How Montana got hospitals to accept Medicare-based payment rates
- Montana hospitals were pushed to agree to payment rates ranging from 200% to 230% of Medicare rates.
- Officials argued that the hospitals’ Medicare and Medicaid revenue would nearly cover costs when supplemental payments were included.
- State negotiators used a range of pressure tactics, including union-led phone and email campaigns.
Montana hospitals were strongly opposed to a state official’s efforts to move them to Medicare-based payment rates, but they relented after she deployed a variety of tactics.
Marilyn Bartlett was hired in 2014 as special projects coordinator for the Montana Commissioner of Securities and Insurance to improve the deteriorating finances of the state-employee health plan, which was facing a projected $9 million shortfall by 2017.
Right away, Bartlett focused on hospital rates.
“I was able to show how utilization was not the issue, price was the issue,” Bartlett said at a recent healthcare policy gathering in Washington, D.C., describing her initial analysis.
The state-employee plan was spending 42% of its outlays on hospital care, 87% of which went to 11 acute care hospitals. The hospitals that received the other 13% of expenditures all were critical access hospitals.
A new state law required Bartlett to balance the plan’s books for state employees to be eligible for raises.
“So, I knew I had to get the hospitals down,” Bartlett said.
The Montana initiative is part of an increasing trend, with Oregon also moving to Medicare-based payment rates and Delaware considering a similar approach.
Bartlett started by analyzing hospitals’ payment rates for health plans, using data from the Health Care Cost Institute, and found:
- Rates at the 11 hospitals that received the bulk of spending ranged from 191% to 611% of Medicare rates.
- The lowest-cost, highest-quality hospital was the state’s only for-profit hospital.
Bartlett identified target rates of 200% to 220% of Medicare for inpatient services and 220% to 230% for outpatient services. Next, she launched individual negotiations with each hospital in the state, starting not from the point of a hospital’s chargemaster rates but from the Medicare-linked rates.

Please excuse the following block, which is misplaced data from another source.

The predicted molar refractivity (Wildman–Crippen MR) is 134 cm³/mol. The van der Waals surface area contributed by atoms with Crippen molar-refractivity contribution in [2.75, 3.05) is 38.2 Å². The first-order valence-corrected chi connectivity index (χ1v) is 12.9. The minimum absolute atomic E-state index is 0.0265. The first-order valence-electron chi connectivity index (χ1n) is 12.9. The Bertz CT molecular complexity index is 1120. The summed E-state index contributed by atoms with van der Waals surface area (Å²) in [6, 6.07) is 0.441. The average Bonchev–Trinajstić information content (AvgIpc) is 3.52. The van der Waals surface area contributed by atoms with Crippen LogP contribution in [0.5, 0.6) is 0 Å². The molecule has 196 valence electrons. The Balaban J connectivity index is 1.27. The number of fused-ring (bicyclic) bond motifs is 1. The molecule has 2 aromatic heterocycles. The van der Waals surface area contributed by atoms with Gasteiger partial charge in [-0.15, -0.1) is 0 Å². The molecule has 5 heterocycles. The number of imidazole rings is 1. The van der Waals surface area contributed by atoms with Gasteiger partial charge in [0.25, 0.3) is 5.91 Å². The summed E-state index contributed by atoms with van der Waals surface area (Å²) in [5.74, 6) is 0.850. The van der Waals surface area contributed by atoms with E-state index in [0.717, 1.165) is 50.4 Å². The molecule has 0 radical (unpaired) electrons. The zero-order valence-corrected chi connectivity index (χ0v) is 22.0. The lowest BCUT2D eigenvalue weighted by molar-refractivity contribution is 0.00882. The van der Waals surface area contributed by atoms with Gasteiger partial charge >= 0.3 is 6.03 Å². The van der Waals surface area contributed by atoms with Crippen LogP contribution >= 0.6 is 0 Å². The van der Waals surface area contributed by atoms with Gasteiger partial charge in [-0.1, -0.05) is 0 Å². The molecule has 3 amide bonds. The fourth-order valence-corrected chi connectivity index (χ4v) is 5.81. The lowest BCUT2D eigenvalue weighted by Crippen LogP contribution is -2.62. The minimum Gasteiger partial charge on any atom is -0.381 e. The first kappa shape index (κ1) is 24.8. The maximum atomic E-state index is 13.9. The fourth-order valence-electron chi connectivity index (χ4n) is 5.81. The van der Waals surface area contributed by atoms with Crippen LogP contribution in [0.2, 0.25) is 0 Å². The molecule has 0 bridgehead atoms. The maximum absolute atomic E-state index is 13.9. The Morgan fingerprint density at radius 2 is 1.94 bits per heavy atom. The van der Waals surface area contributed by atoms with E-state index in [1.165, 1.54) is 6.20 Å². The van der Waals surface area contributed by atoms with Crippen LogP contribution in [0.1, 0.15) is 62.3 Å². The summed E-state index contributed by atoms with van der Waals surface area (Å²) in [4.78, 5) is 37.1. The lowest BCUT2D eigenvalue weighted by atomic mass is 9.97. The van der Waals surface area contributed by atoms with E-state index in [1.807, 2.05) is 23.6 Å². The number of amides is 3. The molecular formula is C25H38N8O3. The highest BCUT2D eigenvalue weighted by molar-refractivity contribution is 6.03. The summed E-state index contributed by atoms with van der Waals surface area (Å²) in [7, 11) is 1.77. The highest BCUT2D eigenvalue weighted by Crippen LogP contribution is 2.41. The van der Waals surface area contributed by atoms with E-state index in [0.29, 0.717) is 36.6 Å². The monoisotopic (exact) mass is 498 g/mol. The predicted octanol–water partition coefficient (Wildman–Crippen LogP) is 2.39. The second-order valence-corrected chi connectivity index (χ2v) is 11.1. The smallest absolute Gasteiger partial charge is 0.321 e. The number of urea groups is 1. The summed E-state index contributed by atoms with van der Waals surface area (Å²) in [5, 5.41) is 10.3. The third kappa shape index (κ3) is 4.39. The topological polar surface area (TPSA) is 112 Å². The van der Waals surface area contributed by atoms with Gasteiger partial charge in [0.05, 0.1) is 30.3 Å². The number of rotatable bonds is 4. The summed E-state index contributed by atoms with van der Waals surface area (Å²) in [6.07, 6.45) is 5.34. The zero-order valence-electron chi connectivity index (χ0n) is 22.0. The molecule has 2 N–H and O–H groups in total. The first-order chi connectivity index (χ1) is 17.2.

And between mid-2015 and mid-2016, hospitals accepted the Medicare-linked rates, as well agreeing to limit future rate increases to those approved by Medicare.
Points made during negotiations
In rate negotiations with hospitals, Bartlett used various data sources to counter hospitals’ longstanding arguments that they needed higher commercial plan rates to offset steep losses on Medicare and Medicaid patients.
Bartlett used Medicare cost reports for the acute care hospitals to calculate the share of cost that Medicare rates covered and then added in the hospitals’ Medicare supplemental payments, which raised Medicare rates to 92% of their costs.
Similarly, she challenged the hospitals’ claims that Medicaid payments covered only 40% to 60% of costs by adding in federal supplemental payments, which brought the average Medicaid payment for the 11 hospitals to 97% of costs.
She also highlighted the financial benefits of the state’s Medicaid provider tax, with hospitals paying $18 million and receiving back $180 million in federal funding. Those totals this year were $60 million in tax payments and $400 million in federal funds.
Bartlett also targeted hospitals’ complaints about their uncompensated-care costs, which totaled $169 million in 2014. She pointed out that the largest component of those costs was the difference between their chargemaster rates and either their health plan-negotiated rates or Medicare rates.
Although the $59 million in charity care provided by the not-for-profit hospitals exceeded their $56 million in tax benefits, Bartlett noted the cost of that care was based on their chargemaster rates and some bad debt expenses.
Hospitals disputed the accuracy of her analysis, so a customized hospital charge index was used to analyze their rates. The tool incorporated total claim charges and was adjusted for resource intensity and cost of living to demonstrate how hospital inpatient and outpatient charges compared with those of peers.
“And I’ll be darned, the index came back and lined right up with the Medicare repricing,” Bartlett said.
Other leverage used
Beyond the extensive data analytics used in negotiations, Bartlett credited state officials’ efforts to transparently share all of their data as key to getting hospitals to lower their rates.
But she also used other negotiating tactics, including approaches that were unfamiliar to at least some hospitals. Those included:
- Threatening to use out-of-state centers of excellence as care sites for state employees
- Planning to publish the wide-ranging rates that hospitals negotiated with health plans
- Adding a transportation benefit
- Publishing the personal emails and cell phone numbers of the hospitals’ board members, CEOs, and CFOs
- Coordinating with the state employees’ union to pressure hospital leaders
The unions “did a massive campaign, 24-7 I think, and they signed,” Bartlett said.
Rather than raising eyebrows, the unconventional pressure campaign drew praise from at least one policy advocate.
“That’s amazing and a real model for other states,” Avik Roy, president of the Foundation for Research on Equal Opportunity, said at the D.C. event.